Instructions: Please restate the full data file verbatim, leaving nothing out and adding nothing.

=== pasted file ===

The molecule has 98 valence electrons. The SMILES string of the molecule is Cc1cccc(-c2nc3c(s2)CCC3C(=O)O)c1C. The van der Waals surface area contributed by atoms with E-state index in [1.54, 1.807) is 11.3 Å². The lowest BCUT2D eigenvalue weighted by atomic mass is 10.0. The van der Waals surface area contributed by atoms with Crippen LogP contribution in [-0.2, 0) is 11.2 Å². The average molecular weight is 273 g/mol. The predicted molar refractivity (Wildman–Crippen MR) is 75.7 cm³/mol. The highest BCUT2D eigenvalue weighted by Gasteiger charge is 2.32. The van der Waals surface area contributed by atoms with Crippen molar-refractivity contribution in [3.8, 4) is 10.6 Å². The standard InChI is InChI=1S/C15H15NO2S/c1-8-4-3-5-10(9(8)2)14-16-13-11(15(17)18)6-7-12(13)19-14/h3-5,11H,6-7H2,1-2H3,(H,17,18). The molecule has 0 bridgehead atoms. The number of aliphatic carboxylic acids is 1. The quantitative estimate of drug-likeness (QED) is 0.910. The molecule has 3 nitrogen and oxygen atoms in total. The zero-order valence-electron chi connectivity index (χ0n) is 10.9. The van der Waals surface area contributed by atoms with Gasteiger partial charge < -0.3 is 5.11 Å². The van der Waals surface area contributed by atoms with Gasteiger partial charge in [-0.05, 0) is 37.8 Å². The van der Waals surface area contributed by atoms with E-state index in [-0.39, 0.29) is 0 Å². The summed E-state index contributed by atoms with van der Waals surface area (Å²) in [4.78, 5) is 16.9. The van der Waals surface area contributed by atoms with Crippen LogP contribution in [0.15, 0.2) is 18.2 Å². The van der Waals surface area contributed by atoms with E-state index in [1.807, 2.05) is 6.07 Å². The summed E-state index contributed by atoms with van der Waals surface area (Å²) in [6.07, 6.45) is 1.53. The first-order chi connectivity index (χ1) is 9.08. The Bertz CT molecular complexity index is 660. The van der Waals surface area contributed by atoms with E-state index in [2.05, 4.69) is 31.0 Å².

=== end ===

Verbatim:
The molecule has 98 valence electrons. The SMILES string of the molecule is Cc1cccc(-c2nc3c(s2)CCC3C(=O)O)c1C. The van der Waals surface area contributed by atoms with E-state index in [1.54, 1.807) is 11.3 Å². The lowest BCUT2D eigenvalue weighted by atomic mass is 10.0. The van der Waals surface area contributed by atoms with Crippen LogP contribution in [-0.2, 0) is 11.2 Å². The average molecular weight is 273 g/mol. The predicted molar refractivity (Wildman–Crippen MR) is 75.7 cm³/mol. The highest BCUT2D eigenvalue weighted by Gasteiger charge is 2.32. The van der Waals surface area contributed by atoms with Crippen molar-refractivity contribution in [3.8, 4) is 10.6 Å². The standard InChI is InChI=1S/C15H15NO2S/c1-8-4-3-5-10(9(8)2)14-16-13-11(15(17)18)6-7-12(13)19-14/h3-5,11H,6-7H2,1-2H3,(H,17,18). The molecule has 0 bridgehead atoms. The number of aliphatic carboxylic acids is 1. The quantitative estimate of drug-likeness (QED) is 0.910. The molecule has 3 nitrogen and oxygen atoms in total. The zero-order valence-electron chi connectivity index (χ0n) is 10.9. The van der Waals surface area contributed by atoms with Gasteiger partial charge < -0.3 is 5.11 Å². The van der Waals surface area contributed by atoms with Gasteiger partial charge in [-0.05, 0) is 37.8 Å². The van der Waals surface area contributed by atoms with E-state index in [-0.39, 0.29) is 0 Å². The summed E-state index contributed by atoms with van der Waals surface area (Å²) in [4.78, 5) is 16.9. The van der Waals surface area contributed by atoms with Crippen LogP contribution in [0.15, 0.2) is 18.2 Å². The van der Waals surface area contributed by atoms with E-state index in [1.807, 2.05) is 6.07 Å². The summed E-state index contributed by atoms with van der Waals surface area (Å²) in [6.07, 6.45) is 1.53. The first-order chi connectivity index (χ1) is 9.08. The Bertz CT molecular complexity index is 660. The van der Waals surface area contributed by atoms with E-state index in [2.05, 4.69) is 31.0 Å².